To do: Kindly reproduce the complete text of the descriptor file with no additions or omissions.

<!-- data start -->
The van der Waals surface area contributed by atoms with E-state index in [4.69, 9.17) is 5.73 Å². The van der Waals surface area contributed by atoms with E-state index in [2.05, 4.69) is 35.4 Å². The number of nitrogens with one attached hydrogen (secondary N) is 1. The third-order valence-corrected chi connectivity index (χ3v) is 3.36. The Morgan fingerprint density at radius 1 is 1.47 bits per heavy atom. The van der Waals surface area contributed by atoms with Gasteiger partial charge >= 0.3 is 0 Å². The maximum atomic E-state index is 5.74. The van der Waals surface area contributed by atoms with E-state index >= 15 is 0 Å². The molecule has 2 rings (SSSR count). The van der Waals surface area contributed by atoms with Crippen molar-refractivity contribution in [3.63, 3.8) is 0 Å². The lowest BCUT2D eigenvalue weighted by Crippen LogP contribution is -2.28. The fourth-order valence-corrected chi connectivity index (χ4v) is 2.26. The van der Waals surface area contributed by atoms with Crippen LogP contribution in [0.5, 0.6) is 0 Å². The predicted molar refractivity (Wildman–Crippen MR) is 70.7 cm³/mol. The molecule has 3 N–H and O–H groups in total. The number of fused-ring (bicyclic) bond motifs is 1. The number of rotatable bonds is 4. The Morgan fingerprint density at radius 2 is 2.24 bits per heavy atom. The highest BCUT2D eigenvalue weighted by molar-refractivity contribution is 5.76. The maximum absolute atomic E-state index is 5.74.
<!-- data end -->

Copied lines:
The van der Waals surface area contributed by atoms with E-state index in [4.69, 9.17) is 5.73 Å². The van der Waals surface area contributed by atoms with E-state index in [2.05, 4.69) is 35.4 Å². The number of nitrogens with one attached hydrogen (secondary N) is 1. The third-order valence-corrected chi connectivity index (χ3v) is 3.36. The Morgan fingerprint density at radius 1 is 1.47 bits per heavy atom. The van der Waals surface area contributed by atoms with Gasteiger partial charge >= 0.3 is 0 Å². The maximum atomic E-state index is 5.74. The van der Waals surface area contributed by atoms with E-state index >= 15 is 0 Å². The molecule has 2 rings (SSSR count). The van der Waals surface area contributed by atoms with Crippen molar-refractivity contribution in [3.63, 3.8) is 0 Å². The lowest BCUT2D eigenvalue weighted by Crippen LogP contribution is -2.28. The fourth-order valence-corrected chi connectivity index (χ4v) is 2.26. The van der Waals surface area contributed by atoms with Crippen LogP contribution in [0.5, 0.6) is 0 Å². The predicted molar refractivity (Wildman–Crippen MR) is 70.7 cm³/mol. The molecule has 3 N–H and O–H groups in total. The number of fused-ring (bicyclic) bond motifs is 1. The number of rotatable bonds is 4. The Morgan fingerprint density at radius 2 is 2.24 bits per heavy atom. The highest BCUT2D eigenvalue weighted by molar-refractivity contribution is 5.76. The maximum absolute atomic E-state index is 5.74.